Cardiovascular disease is the number one killer of people worldwide. Unfortunately, it’s even worse for the African American community. There are several reasons for this and hopefully this article will help begin the process of changing this sad reality. To address these reasons I’ve broken this article into three parts: The Bad News, Several Underlining Causes, and Steps to Decrease Your Risk!
The Bad News!
It’s important for you to understand the depth of cardiovascular disease confronting the African American community. Below is a brief summary of the ailments that directly affect African Americans:
- Diabetes. Type 2 diabetes has grown to epidemic proportions in the United States. People with diabetes have a greater risk for stroke, heart disease and circulatory issues. Most diabetes-related deaths are due to cardiovascular disease. Twice as many African Americans will develop diabetes when compared to the Caucasian community.
- Erectile Dysfunction. Erectile dysfunction affects 50% of the male population over the age 40 and is even greater in the African American community.
- Heart Disease. African American women in the age range of 25-44 have a 2.5 times greater risk of coronary heart disease and African American men have a 1.5 times greater risk than the Caucasian community.
- High Blood Pressure. The number one risk factor for stroke is high blood pressure, and 1 out of every 3 African Americans suffers from this ailment. The American Heart Association estimates that 28% of African American adults and more than 66% of African Americans over the age of 60 have high blood pressure.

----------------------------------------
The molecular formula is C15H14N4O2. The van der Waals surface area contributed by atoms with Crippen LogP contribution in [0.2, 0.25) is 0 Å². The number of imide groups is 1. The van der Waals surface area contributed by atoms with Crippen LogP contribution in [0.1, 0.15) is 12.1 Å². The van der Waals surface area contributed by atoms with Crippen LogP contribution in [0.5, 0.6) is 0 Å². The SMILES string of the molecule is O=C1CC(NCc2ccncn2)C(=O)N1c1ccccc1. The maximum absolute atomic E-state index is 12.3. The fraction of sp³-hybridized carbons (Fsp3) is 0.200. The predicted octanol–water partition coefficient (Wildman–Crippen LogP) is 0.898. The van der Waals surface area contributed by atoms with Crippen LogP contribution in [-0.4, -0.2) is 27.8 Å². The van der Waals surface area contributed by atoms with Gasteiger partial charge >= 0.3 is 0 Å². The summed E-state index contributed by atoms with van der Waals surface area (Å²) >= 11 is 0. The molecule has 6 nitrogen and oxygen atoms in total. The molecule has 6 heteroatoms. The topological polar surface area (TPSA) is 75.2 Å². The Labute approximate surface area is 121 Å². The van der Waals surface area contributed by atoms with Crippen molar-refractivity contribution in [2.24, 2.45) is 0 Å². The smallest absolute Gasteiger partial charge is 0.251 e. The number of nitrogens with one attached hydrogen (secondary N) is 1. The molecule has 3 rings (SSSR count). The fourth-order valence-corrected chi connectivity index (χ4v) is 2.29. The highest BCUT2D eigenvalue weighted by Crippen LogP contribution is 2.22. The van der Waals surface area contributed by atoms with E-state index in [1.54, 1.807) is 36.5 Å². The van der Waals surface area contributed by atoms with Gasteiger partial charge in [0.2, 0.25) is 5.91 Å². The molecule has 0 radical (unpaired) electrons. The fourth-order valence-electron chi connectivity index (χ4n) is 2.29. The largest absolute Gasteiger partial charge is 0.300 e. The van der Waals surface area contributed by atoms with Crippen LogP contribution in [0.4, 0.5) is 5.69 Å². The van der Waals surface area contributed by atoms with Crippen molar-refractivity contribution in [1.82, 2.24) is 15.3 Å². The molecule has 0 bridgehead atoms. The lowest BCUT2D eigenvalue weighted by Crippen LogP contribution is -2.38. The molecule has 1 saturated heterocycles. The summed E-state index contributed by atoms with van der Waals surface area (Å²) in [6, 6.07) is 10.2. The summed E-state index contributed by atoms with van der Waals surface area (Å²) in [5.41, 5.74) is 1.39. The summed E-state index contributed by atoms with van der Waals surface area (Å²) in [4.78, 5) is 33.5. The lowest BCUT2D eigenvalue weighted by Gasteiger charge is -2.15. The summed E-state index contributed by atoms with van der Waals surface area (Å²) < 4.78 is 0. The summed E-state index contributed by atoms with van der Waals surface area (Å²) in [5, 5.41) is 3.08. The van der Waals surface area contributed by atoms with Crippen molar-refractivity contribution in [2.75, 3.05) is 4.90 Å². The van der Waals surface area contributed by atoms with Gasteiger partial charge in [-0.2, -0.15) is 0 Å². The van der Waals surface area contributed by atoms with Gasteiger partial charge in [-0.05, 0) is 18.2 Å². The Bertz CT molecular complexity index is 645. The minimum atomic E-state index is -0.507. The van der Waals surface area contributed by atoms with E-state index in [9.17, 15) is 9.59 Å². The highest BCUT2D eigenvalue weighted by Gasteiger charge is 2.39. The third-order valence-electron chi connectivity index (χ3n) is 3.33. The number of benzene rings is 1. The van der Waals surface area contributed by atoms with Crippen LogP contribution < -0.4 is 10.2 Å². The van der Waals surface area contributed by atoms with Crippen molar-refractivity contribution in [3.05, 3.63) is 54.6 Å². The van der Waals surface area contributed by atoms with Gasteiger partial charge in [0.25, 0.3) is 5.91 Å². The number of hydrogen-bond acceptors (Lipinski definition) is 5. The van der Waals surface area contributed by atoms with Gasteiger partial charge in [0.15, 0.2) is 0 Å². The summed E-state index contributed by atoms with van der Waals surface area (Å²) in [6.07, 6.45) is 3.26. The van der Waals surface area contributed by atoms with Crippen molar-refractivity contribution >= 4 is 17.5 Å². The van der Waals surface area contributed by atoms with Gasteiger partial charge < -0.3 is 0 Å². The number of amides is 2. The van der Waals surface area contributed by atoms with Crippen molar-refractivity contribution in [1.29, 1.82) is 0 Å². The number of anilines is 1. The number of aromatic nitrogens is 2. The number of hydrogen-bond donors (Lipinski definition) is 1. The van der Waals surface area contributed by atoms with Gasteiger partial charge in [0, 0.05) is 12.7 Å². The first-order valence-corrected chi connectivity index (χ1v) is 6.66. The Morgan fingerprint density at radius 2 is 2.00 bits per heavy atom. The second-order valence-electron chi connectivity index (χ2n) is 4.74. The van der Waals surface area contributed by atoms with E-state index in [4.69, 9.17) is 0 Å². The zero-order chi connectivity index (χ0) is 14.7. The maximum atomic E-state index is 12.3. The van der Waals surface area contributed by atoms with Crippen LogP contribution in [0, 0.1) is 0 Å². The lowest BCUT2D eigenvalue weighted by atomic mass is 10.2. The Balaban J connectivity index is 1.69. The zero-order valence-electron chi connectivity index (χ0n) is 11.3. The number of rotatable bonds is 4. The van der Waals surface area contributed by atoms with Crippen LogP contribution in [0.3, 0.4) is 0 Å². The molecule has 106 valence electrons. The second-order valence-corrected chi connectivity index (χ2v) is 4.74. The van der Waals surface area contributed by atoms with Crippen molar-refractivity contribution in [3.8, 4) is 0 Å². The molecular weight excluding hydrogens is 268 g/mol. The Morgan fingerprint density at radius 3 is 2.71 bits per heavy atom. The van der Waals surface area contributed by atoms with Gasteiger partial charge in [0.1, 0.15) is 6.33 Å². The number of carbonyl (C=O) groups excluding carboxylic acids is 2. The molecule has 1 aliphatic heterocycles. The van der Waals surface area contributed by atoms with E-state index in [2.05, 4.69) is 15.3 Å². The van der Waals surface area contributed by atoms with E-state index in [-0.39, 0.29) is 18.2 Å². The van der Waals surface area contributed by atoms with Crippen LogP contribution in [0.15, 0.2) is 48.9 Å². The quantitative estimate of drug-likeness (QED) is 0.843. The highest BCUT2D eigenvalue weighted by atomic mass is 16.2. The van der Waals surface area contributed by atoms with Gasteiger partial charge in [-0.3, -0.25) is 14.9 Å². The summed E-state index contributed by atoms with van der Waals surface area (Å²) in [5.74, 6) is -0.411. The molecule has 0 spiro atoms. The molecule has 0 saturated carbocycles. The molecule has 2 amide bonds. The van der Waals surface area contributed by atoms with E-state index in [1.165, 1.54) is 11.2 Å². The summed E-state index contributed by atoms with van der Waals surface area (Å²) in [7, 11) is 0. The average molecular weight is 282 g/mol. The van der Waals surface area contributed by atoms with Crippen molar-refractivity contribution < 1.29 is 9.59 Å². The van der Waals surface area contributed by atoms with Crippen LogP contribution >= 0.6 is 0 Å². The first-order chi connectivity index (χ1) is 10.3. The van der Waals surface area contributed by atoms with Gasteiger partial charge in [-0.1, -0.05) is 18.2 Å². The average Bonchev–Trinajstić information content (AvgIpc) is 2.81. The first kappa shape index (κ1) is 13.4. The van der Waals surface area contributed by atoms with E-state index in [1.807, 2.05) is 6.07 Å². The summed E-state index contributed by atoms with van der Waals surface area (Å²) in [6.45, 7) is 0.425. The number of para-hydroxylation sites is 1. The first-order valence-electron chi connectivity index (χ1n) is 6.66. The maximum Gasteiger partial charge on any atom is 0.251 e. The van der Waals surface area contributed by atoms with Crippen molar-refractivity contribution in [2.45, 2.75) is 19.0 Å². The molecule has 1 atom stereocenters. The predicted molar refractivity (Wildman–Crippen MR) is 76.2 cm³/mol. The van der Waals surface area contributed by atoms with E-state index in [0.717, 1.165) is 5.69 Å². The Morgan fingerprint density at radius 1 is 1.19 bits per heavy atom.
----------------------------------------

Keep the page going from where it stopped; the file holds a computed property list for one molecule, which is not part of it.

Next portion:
- High Cholesterol Levels. High blood cholesterol is a significant risk factor for heart disease. Unfortunately 50% of African American men and 54% of women have too much cholesterol circulating in their blood stream.
- Sickle Cell Anemia. It’s estimated that one in 12 African Americans has sickle cell trait and one out of every 400 births have sickle cell anemia.
- Stroke. African Americans are twice as likely to die from a stroke as Caucasians. The rate of having their first stroke is almost doubled that of Caucasians. One half of all African American women will die from either a stroke or heart disease. For those with sickle cell anemia, 11% will have experienced a stroke by the age of 20.
That’s quite a list of ailments affecting African Americans. If you look closely at all seven health issues you will see that the common denominator is your cardiovascular system.
The key for reducing your health risk for these cardiovascular diseases is to make sure your cardiovascular system is as healthy as possible. This article will provide several steps to address this but before we do you need to understand some of the underlining causes of why cardiovascular disease is so prevalent in the African American community.
Several Underlining Causes!
Within your cardiovascular system there is one particular essential amino acid, one critical signaling molecule, one critical cellular structure and one detrimental enzyme that directly impact its overall health. They are:
- L-arginine – Key Essential Amino Acid
- Nitric Oxide – Key Signaling Molecule
- Endothelial Cells – Key Cellular Structure
- Arginase – Key Detrimental Enzyme
The first three keys of L-arginine, nitric oxide and endothelial cells are interrelated so we will examine them as a whole. The endothelial cells form the interior lining of all your blood vessels. These cells ultimately determine your cardiovascular health. One function of these endothelial cells is to take the essential amino acid L-arginine and convert it into the signaling molecule nitric oxide. Very simply, you couldn’t live without nitric oxide!